Issue 580 – Federal Branches

Praying for Our Leaders in Government

Executive Branch: Pray for the President and his Administration

President Biden’s administration has called for enhanced oversight of cryptocurrencies. A blog written by National Security Adviser Jake Sullivan and others urged Congress to pass new laws to curb criminal activity in digital assets, such as steeper penalties for illicit financial transactions. 

Federal Aviation Administration Acting Director Billy Nolen told a congressional committee the agency had made a series of changes following the January 11 computer system outage that caused delay or cancelation of more than 11,000 U.S. flights. The new rules will prevent a corrupt file from causing damage to a database backup. 

Pray for the president and administration officials as they prepare for the president’s State of the Union address to Congress on February 7. 

Legislative Branch: Pray for Senators and Representatives in Congress

Senator Ted Cruz of Texas has introduced a bill that would halt the sale of oil from the Strategic Petroleum Reserve to China and the Chinese Community Party-owned companies. The bill has a number of co-sponsors. 

Senator Mike Lee of Utah stated that action must be taken on the nation’s debt. “Our $31 trillion-plus national debt is so much larger than our economy that we’re having a difficult time keeping up with it. In just a few years, we’re going to see our national interest on the debt skyrocket from around $4,400 billion a year to well over a trillion a year, and we don’t have that kind of money.”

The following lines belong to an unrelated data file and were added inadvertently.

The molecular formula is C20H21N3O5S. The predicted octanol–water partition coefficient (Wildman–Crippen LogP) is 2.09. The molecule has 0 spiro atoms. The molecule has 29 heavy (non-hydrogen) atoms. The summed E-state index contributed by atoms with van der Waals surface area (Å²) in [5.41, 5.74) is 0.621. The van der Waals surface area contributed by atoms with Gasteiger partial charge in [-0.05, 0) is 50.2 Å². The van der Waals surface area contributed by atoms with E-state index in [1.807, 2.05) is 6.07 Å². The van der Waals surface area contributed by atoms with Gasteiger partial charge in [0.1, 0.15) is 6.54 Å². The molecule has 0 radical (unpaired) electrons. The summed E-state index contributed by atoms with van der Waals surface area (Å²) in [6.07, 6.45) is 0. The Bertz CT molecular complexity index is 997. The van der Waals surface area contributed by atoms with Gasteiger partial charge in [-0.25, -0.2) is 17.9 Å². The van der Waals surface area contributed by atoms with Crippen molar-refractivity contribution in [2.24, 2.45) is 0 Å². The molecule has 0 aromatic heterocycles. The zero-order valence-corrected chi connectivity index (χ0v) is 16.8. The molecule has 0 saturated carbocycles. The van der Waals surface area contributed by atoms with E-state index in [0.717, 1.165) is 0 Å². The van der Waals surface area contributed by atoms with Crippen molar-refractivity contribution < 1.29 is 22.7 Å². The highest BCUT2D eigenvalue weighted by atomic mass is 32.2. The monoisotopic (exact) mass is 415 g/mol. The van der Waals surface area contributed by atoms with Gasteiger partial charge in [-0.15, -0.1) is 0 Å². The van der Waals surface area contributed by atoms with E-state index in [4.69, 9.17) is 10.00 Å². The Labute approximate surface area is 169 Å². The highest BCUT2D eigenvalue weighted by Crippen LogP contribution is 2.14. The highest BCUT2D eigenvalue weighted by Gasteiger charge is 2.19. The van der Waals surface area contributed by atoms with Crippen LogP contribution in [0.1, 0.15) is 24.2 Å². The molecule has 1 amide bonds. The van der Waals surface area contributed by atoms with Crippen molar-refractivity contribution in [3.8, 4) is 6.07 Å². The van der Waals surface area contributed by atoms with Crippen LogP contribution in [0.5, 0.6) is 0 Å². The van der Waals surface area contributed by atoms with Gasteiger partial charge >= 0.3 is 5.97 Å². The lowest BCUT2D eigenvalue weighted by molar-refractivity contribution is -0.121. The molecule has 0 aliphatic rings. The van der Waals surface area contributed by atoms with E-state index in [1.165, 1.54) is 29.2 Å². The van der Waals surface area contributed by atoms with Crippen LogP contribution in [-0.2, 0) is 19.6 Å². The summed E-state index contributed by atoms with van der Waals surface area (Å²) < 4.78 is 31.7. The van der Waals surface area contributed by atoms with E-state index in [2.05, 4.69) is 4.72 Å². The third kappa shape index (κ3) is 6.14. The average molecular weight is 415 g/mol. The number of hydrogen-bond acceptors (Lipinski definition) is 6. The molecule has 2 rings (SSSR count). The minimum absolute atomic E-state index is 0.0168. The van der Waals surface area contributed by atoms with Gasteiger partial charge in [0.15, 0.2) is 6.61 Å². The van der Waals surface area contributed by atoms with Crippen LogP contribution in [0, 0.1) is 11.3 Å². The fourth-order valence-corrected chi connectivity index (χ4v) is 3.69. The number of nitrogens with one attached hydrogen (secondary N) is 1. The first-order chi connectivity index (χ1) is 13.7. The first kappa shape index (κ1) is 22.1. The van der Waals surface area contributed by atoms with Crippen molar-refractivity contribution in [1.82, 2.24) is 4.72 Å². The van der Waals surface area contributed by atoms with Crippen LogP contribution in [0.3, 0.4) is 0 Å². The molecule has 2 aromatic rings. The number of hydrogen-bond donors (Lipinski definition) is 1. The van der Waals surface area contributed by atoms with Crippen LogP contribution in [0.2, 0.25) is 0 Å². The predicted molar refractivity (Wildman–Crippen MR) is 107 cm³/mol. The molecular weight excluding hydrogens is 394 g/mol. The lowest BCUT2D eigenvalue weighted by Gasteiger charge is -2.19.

Pray for Congressional members as they begin working on a budget for the next fiscal year. 

Judicial Branch: Pray for Supreme Court Justices and Federal Judges

A U.S. District Court judge has halted a law in California that allows medical professionals to be punished for giving out information about COVID-19 to patients that is “contradicted by contemporary scientific consensus.” The judge stated, in granting a preliminary injunction to a group of California physicians, that “consensus” on COVID is vague and ill-defined. 

A federal district court judge in Arizona dismissed a multi-state lawsuit that challenged the federal minimum wage law being applied to government contractors under an executive order signed by President Biden. The court said the presidential authority is “broad” and that the executive order promoted “economy and efficiency” in federal contracting. 

Pray for district court judges who are generally the first to hear challenges to state and federal laws. 

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